Five Post-Summer Skin Problems and How to Solve Them
As we head into the cooler months, we may notice changes to texture, tone, perhaps some breakouts and overall ruddiness and damage from being outside enjoying the summer. Here are some of the most common post-summer skin issues I see in my practice along with some solutions for them.
1. Sunspots and wrinkles.
Days at the beach or pool can lead to sunspots even if you apply sunscreen. We cannot reach every spot, and sometimes we forget to reapply after swimming. Also, even when wearing polarized sunglasses, we may put them on our heads; temporarily squinting leads to crow’s feet.
If you’re noticing some new spots, freckles and wrinkles, reach for a retinoid. Your dermatologist can offer prescription strength creams. Deeper wrinkles, like the ones between the eyes, usually require something like Botox, but you can minimize the appearance with creams that feature glycolic acid or alpha hydroxy acid. These are wonder vitamins for the skin that stimulate skin shedding and cellular turnover. A serum used at night will help; but be patient and use it regularly to see a gradual change. Chemical peels and intense light treatments (IPL) can handle any discoloration.
2. Clogged pores and dullness.
During the summertime, we perspire, plus we are exposed to daily pollution in the air. When you combine these factors with daily use of makeup, pores get clogged. Beneath the skin are our sebaceous glands, which secrete an oil called sebum. Sebum sticks to dead skin cells like glue and funnels these dead skin cells through the pores. This is a process that is supposed to help you maintain healthy skin. The problem is when the weather and elements speed up the process, pores become clogged. The dead skin cells get trapped along with bacteria and this leads to dull, ruddy skin with breakouts. An exfoliating face wash with glycolic acid or salicylic acid helps tremendously. Your dermatologist can create a skin care regimen based on your specific skin type and issues so you don’t deregulate pH levels in the skin which will only make things worse leading to…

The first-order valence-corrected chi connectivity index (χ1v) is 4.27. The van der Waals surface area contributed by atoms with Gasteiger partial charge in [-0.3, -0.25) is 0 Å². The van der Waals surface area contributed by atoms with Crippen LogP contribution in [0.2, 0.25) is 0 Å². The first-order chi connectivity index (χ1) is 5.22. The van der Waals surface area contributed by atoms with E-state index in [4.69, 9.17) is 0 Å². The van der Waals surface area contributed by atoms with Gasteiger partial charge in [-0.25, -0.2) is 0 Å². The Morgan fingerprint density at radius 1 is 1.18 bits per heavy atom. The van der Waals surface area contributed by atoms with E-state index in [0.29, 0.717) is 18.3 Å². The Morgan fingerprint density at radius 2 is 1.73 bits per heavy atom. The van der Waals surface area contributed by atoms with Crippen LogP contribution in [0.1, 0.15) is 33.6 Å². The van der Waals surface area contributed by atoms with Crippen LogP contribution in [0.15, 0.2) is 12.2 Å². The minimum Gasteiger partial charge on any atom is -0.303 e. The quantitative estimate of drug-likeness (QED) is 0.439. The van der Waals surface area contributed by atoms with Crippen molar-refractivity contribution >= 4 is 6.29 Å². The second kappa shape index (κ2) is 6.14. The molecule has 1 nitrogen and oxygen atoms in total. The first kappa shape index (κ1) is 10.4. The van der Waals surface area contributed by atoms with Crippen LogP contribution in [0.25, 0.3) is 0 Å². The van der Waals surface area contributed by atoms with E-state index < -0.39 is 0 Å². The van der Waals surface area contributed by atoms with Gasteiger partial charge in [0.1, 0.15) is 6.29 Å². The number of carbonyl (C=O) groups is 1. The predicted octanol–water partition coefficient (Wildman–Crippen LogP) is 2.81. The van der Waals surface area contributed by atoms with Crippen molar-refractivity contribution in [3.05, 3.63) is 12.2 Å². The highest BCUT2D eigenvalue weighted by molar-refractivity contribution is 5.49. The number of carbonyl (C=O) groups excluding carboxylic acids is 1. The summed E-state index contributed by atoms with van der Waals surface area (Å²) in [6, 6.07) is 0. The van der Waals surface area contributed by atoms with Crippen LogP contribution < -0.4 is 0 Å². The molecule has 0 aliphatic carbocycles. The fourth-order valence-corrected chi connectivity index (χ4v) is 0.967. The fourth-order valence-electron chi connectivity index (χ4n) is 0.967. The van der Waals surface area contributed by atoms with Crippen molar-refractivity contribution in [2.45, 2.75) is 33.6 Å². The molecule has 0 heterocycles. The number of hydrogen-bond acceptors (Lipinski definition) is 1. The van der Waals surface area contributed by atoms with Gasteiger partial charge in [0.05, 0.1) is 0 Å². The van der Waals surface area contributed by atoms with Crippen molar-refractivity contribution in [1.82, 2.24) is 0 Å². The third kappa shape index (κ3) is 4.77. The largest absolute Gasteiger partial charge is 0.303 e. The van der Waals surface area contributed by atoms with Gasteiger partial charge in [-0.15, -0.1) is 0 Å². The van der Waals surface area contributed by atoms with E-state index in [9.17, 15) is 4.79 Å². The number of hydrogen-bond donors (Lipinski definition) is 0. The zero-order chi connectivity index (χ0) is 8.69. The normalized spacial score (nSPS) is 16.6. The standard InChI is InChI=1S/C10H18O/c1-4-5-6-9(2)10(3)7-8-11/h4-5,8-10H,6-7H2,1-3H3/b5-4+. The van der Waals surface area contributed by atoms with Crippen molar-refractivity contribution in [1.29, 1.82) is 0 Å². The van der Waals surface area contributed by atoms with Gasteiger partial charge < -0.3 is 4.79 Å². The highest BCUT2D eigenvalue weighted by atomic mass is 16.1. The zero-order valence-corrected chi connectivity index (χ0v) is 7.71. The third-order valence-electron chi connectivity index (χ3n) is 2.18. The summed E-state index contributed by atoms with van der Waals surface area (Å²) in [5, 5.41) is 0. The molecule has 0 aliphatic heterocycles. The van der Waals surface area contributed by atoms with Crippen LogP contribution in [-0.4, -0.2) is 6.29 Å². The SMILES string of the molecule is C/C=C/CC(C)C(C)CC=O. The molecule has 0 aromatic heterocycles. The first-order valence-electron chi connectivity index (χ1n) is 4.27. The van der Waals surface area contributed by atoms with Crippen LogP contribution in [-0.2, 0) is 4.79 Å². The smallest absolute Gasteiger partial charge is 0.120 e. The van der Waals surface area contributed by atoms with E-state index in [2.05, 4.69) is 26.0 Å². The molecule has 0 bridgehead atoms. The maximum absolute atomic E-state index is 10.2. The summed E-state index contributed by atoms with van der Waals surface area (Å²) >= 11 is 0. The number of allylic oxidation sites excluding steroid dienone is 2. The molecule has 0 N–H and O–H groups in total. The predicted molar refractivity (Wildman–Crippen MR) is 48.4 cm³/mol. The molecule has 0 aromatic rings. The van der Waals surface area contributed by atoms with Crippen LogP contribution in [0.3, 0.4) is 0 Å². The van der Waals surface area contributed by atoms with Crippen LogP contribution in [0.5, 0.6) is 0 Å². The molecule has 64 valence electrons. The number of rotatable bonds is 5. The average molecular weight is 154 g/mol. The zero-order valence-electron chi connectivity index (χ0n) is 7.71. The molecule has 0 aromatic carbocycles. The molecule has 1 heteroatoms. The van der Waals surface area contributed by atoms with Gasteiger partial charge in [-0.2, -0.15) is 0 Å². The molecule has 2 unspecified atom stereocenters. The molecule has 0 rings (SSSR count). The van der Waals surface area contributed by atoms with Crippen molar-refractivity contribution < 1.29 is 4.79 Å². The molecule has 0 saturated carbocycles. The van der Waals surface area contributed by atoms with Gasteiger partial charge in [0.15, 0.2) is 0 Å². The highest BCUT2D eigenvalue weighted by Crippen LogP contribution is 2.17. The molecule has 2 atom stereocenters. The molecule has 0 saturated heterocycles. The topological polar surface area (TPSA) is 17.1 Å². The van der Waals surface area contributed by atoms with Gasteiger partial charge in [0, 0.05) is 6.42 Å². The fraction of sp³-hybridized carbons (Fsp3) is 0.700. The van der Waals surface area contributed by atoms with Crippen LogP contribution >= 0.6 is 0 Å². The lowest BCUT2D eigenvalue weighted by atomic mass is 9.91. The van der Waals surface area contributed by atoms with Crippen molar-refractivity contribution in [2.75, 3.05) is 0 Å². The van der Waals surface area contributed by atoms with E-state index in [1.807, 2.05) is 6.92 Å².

3. Acne flareups.
Consistent heat and humidity, combined with cell phone use and touching our faces after touching dirty surfaces, can lead to a post-summer breakout. These breakouts can be cystic which means bigger, deeper, more painful pimples. It also can lead to a cycle of breakouts that include, treat, pick, peel, scar, and heal only to see another pimple and another. Over-the-counter acne treatments such as face washes with sulfur, black charcoal masks and soaps, and spot treatments with benzoyl peroxide can certainly help. However, when the breakouts are consistent a dermatologist can assess your skin and present solutions that may even involve nutritional changes, vitamins and light therapy for mild or moderate acne.
4. Dry lips.
We all know about wintertime lip chapping. In the summer lips can get incredibly dry as well. Using a lip balm with SPF is very helpfu,l but unless we are applying it regularly while at the beach, pool, or working out outdoors, one swipe under lip gloss isn’t enough. Drinking water, and keeping alcohol consumption to a minimum, helps keep us hydrated. When we are dehydrated, we see it on our lips. Pay close attention to any freckles or discoloration to the lips after prolonged sun exposure. If you notice any odd changes, see your dermatologist.
5. Ashy, flaky, itchy, skin.
If you are often in chlorine or salt water you’ll find your skin to feel rough and dry almost as if it is shedding. Also, transitioning from extreme heat to cool air conditioning leads to skin going from perspiration to goosebumps. This rapid drop in temperature affects skin. Taking lukewarm showers and using a gentle exfoliating skin wash followed by a hydrating moisturizer keeps skin supple. Add a few drops of vitamin E to your lotion for nourishment.
When it comes to the face, peeling foreheads and noses points to sun damage. Oftentimes people wait until something is visible to them. Dermatologists can look at your skin with a more discerning eye and can use magnifiers that enable them to flag something that could escalate into something more. If everyone put October on their calendars as the month to see a dermatologist for a skin check we would see many skin conditions be solved more quickly, including serious illnesses such as melanoma.